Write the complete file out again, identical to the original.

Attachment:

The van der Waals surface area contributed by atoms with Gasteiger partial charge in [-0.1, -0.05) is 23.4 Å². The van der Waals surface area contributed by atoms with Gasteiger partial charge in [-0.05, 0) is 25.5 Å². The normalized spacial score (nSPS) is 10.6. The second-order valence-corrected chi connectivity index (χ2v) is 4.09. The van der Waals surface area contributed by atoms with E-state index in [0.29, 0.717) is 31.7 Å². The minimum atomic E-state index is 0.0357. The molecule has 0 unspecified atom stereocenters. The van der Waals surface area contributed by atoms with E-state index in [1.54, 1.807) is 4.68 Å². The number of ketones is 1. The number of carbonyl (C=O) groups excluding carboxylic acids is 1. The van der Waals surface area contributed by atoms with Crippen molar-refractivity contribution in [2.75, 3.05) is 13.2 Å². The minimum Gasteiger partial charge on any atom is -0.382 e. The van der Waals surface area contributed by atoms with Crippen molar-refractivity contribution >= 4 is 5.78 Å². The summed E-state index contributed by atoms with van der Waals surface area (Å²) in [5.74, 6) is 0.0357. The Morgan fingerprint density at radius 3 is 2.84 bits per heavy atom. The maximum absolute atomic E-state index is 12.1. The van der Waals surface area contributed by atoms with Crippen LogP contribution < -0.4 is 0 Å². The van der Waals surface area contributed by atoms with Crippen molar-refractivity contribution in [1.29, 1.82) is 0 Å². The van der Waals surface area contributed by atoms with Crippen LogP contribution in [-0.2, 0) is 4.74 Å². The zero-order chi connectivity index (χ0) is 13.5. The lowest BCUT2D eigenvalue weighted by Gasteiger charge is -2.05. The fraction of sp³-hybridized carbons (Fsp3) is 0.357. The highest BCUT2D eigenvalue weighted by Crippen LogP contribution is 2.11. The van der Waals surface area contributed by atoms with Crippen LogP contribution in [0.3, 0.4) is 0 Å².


The van der Waals surface area contributed by atoms with Gasteiger partial charge in [-0.1, -0.05) is 23.4 Å². The van der Waals surface area contributed by atoms with Gasteiger partial charge in [-0.05, 0) is 25.5 Å². The normalized spacial score (nSPS) is 10.6. The second-order valence-corrected chi connectivity index (χ2v) is 4.09. The van der Waals surface area contributed by atoms with E-state index in [0.29, 0.717) is 31.7 Å². The minimum atomic E-state index is 0.0357. The molecule has 0 unspecified atom stereocenters. The van der Waals surface area contributed by atoms with E-state index in [1.54, 1.807) is 4.68 Å². The number of ketones is 1. The number of carbonyl (C=O) groups excluding carboxylic acids is 1. The van der Waals surface area contributed by atoms with Crippen molar-refractivity contribution in [2.75, 3.05) is 13.2 Å². The minimum Gasteiger partial charge on any atom is -0.382 e. The van der Waals surface area contributed by atoms with Crippen molar-refractivity contribution >= 4 is 5.78 Å². The summed E-state index contributed by atoms with van der Waals surface area (Å²) in [5.74, 6) is 0.0357. The Morgan fingerprint density at radius 3 is 2.84 bits per heavy atom. The maximum absolute atomic E-state index is 12.1. The van der Waals surface area contributed by atoms with Crippen LogP contribution < -0.4 is 0 Å². The van der Waals surface area contributed by atoms with Crippen molar-refractivity contribution in [1.29, 1.82) is 0 Å². The van der Waals surface area contributed by atoms with Crippen LogP contribution in [-0.2, 0) is 4.74 Å². The zero-order chi connectivity index (χ0) is 13.5. The lowest BCUT2D eigenvalue weighted by Gasteiger charge is -2.05. The fraction of sp³-hybridized carbons (Fsp3) is 0.357. The highest BCUT2D eigenvalue weighted by Crippen LogP contribution is 2.11. The van der Waals surface area contributed by atoms with Crippen LogP contribution in [0.3, 0.4) is 0 Å².